Richard Hayes was a solicitor for Pembroke and Son’s. He had money, a house, smart clothes and a quiet but acutely assertive manner. In fact, Richard thought he could get anything he wanted and was astounded when Julia turned him down. But this dismissal only served to bolster Richard’s interminable behavior; he became more persistent and the flowers and phone calls and letters kept coming. He continued to make his case, so to speak, but it was useless. Julia’s affections were for Harry Belmont alone.
Harry Belmont was everything Richard Hayes was not; he was animated where Richard was dull, he was boisterous where Richard was solemn and he was impulsive where Richard was steady. Usually covered in grease and oil, Harry worked as a mechanic at the Bay Street Garage. He labored hard, he laughed hard and he loved hard. Easily impassioned when his interest was roused, Julia had stirred the oceans of Harry’s heart, and swept him away in a tide of romance.
Mr. Pringle glowered at me when I arrived for my shift and I hurried down the long floor of switchboard operators to my station. A glance, a gaze or even a polite hello to any of the other girls was considered a major offense. Rules were strict…so you had to be clever if you wanted to bend them.
Settling into my chair, I secured my headset and readied myself for the long hours ahead. Saturday mornings were busy and the panel lit up like a swarm of fireflies. At 1:00pm, I took a short lunch break and then continued working into the afternoon. There was no chance to bend an ear and snag some juicy gossip. The board buzzed relentlessly and Mr. Pringle walked the floor, keeping us under close surveillance.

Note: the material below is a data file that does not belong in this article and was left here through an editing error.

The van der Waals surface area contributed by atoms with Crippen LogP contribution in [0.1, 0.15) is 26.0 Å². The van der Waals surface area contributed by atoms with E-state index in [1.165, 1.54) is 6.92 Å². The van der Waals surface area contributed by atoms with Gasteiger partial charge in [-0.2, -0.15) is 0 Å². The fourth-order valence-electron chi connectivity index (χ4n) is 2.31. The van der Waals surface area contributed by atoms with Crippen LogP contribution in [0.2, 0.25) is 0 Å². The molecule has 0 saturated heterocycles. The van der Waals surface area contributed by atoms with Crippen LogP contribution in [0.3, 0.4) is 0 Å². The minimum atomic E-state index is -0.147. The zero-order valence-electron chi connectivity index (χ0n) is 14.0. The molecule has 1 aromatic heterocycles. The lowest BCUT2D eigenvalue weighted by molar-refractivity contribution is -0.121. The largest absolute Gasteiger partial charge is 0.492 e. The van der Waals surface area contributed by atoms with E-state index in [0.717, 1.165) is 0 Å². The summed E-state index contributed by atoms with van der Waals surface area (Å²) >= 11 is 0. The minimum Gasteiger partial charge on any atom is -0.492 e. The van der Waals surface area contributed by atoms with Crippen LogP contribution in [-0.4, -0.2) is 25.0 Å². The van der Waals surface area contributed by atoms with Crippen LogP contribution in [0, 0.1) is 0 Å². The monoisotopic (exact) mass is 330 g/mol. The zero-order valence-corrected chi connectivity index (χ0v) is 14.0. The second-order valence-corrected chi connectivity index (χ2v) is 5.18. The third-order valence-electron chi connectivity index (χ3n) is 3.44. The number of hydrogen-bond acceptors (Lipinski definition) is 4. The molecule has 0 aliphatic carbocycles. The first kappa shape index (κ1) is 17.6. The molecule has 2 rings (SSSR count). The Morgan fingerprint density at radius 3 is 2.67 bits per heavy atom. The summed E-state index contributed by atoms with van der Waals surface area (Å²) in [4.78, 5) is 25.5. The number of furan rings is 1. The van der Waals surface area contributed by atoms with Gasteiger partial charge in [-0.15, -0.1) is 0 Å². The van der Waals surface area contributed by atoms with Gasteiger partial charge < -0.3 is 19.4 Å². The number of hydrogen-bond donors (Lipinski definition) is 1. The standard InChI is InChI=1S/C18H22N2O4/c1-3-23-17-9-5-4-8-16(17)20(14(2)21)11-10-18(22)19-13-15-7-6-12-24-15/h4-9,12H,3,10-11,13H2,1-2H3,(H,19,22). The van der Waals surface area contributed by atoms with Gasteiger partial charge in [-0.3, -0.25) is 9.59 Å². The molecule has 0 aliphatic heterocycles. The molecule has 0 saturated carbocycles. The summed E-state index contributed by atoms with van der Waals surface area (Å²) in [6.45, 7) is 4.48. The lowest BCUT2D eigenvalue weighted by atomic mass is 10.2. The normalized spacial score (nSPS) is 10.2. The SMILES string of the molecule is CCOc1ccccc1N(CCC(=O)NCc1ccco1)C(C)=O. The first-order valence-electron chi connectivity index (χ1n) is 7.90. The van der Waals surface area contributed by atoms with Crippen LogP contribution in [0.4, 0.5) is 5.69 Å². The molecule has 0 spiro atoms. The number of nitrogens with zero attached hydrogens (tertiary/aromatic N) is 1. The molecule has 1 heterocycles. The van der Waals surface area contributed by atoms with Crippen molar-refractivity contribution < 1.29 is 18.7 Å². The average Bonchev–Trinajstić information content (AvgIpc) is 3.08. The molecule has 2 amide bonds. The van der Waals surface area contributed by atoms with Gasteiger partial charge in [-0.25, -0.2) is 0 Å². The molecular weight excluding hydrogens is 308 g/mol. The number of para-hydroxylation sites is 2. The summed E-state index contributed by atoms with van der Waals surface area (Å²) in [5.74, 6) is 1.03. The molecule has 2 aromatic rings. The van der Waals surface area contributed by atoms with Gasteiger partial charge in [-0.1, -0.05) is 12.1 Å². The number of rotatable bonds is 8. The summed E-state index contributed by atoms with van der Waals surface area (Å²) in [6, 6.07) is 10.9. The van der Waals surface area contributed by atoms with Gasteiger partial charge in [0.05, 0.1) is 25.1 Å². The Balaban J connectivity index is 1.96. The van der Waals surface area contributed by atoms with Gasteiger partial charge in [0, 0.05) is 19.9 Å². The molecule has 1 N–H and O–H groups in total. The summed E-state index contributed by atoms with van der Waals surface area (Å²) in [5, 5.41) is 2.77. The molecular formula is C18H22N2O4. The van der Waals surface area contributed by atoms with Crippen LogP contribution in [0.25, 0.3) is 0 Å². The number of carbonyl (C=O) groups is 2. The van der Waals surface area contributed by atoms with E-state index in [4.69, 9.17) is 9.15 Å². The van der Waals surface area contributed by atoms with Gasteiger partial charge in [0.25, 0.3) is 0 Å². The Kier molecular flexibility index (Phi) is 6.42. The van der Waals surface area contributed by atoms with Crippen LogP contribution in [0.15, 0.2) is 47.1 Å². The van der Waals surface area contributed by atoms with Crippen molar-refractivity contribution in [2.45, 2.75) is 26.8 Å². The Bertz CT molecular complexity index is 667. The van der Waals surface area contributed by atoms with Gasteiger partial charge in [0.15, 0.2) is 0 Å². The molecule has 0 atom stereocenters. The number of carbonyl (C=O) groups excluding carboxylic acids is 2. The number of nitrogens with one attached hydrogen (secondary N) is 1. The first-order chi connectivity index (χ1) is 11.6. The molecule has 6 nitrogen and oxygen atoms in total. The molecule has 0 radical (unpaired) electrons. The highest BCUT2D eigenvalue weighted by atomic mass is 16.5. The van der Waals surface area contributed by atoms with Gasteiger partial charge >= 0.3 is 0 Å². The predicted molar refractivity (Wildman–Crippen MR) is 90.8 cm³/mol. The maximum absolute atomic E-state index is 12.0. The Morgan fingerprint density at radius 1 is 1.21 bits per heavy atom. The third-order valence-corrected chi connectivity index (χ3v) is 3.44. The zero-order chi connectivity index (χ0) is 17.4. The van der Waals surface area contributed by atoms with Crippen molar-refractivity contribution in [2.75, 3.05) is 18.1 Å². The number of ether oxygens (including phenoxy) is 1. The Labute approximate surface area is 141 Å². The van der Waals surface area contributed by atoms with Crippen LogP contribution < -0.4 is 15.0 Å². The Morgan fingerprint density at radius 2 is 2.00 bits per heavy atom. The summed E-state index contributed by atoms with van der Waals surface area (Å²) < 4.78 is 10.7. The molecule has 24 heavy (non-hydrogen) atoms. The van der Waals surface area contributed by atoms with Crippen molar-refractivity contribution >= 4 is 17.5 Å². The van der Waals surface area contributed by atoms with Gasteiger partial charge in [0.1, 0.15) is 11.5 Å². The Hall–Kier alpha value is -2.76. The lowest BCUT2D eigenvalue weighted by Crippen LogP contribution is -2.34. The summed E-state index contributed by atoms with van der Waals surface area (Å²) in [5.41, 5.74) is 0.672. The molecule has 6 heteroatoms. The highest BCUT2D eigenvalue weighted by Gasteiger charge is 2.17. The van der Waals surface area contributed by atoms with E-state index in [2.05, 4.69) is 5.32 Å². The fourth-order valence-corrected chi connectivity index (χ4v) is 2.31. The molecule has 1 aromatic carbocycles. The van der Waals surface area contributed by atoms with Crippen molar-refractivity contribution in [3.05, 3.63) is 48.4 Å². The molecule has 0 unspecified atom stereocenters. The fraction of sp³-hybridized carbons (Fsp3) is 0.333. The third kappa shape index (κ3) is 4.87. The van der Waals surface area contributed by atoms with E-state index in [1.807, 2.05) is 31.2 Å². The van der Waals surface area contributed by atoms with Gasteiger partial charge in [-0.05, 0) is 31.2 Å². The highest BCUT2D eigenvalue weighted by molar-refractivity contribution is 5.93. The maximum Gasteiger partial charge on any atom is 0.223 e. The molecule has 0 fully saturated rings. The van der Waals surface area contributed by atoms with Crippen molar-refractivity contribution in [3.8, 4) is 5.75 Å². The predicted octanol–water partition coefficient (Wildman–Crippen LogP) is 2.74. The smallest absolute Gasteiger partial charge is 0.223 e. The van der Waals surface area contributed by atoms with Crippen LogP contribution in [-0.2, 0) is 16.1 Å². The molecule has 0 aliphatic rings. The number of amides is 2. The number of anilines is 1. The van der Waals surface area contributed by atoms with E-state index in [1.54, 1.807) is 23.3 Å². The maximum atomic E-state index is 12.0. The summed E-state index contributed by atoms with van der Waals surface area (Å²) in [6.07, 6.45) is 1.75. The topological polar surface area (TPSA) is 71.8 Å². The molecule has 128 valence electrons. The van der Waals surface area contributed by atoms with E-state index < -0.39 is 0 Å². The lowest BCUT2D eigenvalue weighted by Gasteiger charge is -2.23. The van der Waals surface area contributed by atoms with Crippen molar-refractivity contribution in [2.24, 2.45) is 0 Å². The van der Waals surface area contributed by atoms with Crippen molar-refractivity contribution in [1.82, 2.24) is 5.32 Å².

At 4:00pm, the bustle slackened and Mr. Pringle migrated to his desk at the far end of the room. I took the opportunity to “drop in” on a few connections, but there was nothing worth listening to; only Alice Peters complaining to Sally May Smith that the butcher had delivered spoiled meat and she was going to “march right down there tomorrow morning and push that rancid lamb shank right under his nose.” I wouldn’t have any worthwhile tidbits (like affairs or deceit or financial ruin) to exchange with Julia over breakfast.
I was preparing to go home when Penelope Green, the girl seated to my right, suddenly pulled off her headset and ran to the bathroom to vomit. (Pregnant? That would be a saucy scandal! I would suss out further details later.)